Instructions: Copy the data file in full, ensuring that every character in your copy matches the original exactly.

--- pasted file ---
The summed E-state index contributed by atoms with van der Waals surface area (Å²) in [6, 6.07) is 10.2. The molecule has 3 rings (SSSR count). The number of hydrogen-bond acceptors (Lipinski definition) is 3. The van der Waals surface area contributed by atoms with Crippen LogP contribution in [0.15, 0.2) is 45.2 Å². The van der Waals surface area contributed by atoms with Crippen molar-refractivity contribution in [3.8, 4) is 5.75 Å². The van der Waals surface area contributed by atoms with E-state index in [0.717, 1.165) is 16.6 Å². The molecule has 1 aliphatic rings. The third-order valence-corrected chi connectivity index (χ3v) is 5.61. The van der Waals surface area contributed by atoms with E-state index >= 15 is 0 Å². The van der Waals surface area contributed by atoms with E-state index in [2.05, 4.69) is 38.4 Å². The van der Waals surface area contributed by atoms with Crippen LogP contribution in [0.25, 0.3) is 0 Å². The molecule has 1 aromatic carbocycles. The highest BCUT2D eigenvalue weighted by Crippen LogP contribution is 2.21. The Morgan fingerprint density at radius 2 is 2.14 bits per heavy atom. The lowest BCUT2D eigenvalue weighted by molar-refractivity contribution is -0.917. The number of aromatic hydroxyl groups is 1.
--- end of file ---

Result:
The summed E-state index contributed by atoms with van der Waals surface area (Å²) in [6, 6.07) is 10.2. The molecule has 3 rings (SSSR count). The number of hydrogen-bond acceptors (Lipinski definition) is 3. The van der Waals surface area contributed by atoms with Crippen LogP contribution in [0.15, 0.2) is 45.2 Å². The van der Waals surface area contributed by atoms with Crippen molar-refractivity contribution in [3.8, 4) is 5.75 Å². The van der Waals surface area contributed by atoms with E-state index in [0.717, 1.165) is 16.6 Å². The molecule has 1 aliphatic rings. The third-order valence-corrected chi connectivity index (χ3v) is 5.61. The van der Waals surface area contributed by atoms with E-state index >= 15 is 0 Å². The van der Waals surface area contributed by atoms with E-state index in [2.05, 4.69) is 38.4 Å². The van der Waals surface area contributed by atoms with Crippen LogP contribution in [0.25, 0.3) is 0 Å². The molecule has 1 aromatic carbocycles. The highest BCUT2D eigenvalue weighted by Crippen LogP contribution is 2.21. The Morgan fingerprint density at radius 2 is 2.14 bits per heavy atom. The lowest BCUT2D eigenvalue weighted by molar-refractivity contribution is -0.917. The number of aromatic hydroxyl groups is 1.